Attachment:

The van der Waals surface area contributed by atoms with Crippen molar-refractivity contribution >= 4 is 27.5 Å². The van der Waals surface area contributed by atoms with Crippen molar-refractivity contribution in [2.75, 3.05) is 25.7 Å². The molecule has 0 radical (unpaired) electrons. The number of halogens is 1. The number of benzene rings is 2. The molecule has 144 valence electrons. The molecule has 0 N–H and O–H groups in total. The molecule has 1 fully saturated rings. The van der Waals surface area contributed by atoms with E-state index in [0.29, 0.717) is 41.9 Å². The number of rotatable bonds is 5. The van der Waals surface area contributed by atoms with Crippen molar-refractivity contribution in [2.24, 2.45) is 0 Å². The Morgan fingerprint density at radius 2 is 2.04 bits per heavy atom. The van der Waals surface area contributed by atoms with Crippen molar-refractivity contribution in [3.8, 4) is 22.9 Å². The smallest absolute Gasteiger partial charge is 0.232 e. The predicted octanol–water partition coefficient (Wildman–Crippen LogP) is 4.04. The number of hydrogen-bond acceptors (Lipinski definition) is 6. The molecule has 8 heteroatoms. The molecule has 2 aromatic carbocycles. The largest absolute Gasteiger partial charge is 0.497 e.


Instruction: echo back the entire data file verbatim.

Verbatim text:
The van der Waals surface area contributed by atoms with Crippen molar-refractivity contribution >= 4 is 27.5 Å². The van der Waals surface area contributed by atoms with Crippen molar-refractivity contribution in [2.75, 3.05) is 25.7 Å². The molecule has 0 radical (unpaired) electrons. The number of halogens is 1. The number of benzene rings is 2. The molecule has 144 valence electrons. The molecule has 0 N–H and O–H groups in total. The molecule has 1 fully saturated rings. The van der Waals surface area contributed by atoms with E-state index in [0.29, 0.717) is 41.9 Å². The number of rotatable bonds is 5. The van der Waals surface area contributed by atoms with Crippen molar-refractivity contribution in [2.24, 2.45) is 0 Å². The Morgan fingerprint density at radius 2 is 2.04 bits per heavy atom. The van der Waals surface area contributed by atoms with Crippen molar-refractivity contribution in [3.8, 4) is 22.9 Å². The smallest absolute Gasteiger partial charge is 0.232 e. The predicted octanol–water partition coefficient (Wildman–Crippen LogP) is 4.04. The number of hydrogen-bond acceptors (Lipinski definition) is 6. The molecule has 8 heteroatoms. The molecule has 2 aromatic carbocycles. The largest absolute Gasteiger partial charge is 0.497 e.